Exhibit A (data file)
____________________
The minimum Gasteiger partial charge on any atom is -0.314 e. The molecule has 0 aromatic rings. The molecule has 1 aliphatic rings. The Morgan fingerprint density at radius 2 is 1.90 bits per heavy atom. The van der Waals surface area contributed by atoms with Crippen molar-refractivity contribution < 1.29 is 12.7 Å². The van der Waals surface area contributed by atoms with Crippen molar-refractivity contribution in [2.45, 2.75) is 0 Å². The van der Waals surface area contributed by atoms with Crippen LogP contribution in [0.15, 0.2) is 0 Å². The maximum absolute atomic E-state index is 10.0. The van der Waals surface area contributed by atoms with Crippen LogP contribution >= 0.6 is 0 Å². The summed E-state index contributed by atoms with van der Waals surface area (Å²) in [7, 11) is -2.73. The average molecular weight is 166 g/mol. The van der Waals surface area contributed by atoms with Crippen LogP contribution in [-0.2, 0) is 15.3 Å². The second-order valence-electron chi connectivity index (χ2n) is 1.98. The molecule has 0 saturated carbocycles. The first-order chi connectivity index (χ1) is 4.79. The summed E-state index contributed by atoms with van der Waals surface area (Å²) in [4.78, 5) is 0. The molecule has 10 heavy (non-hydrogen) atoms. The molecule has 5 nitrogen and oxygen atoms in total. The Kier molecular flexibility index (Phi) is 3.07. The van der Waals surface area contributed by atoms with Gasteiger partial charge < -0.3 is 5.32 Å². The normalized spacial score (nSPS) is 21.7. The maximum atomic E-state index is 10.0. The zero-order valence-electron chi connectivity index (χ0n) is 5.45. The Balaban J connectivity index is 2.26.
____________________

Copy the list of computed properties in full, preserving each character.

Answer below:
The minimum Gasteiger partial charge on any atom is -0.314 e. The molecule has 0 aromatic rings. The molecule has 1 aliphatic rings. The Morgan fingerprint density at radius 2 is 1.90 bits per heavy atom. The van der Waals surface area contributed by atoms with Crippen molar-refractivity contribution < 1.29 is 12.7 Å². The van der Waals surface area contributed by atoms with Crippen molar-refractivity contribution in [2.45, 2.75) is 0 Å². The van der Waals surface area contributed by atoms with Crippen LogP contribution in [0.15, 0.2) is 0 Å². The maximum absolute atomic E-state index is 10.0. The van der Waals surface area contributed by atoms with Crippen LogP contribution >= 0.6 is 0 Å². The summed E-state index contributed by atoms with van der Waals surface area (Å²) in [7, 11) is -2.73. The average molecular weight is 166 g/mol. The van der Waals surface area contributed by atoms with Crippen LogP contribution in [-0.2, 0) is 15.3 Å². The second-order valence-electron chi connectivity index (χ2n) is 1.98. The molecule has 0 saturated carbocycles. The first-order chi connectivity index (χ1) is 4.79. The summed E-state index contributed by atoms with van der Waals surface area (Å²) in [4.78, 5) is 0. The molecule has 10 heavy (non-hydrogen) atoms. The molecule has 5 nitrogen and oxygen atoms in total. The Kier molecular flexibility index (Phi) is 3.07. The van der Waals surface area contributed by atoms with Gasteiger partial charge < -0.3 is 5.32 Å². The normalized spacial score (nSPS) is 21.7. The maximum atomic E-state index is 10.0. The zero-order valence-electron chi connectivity index (χ0n) is 5.45. The Balaban J connectivity index is 2.26.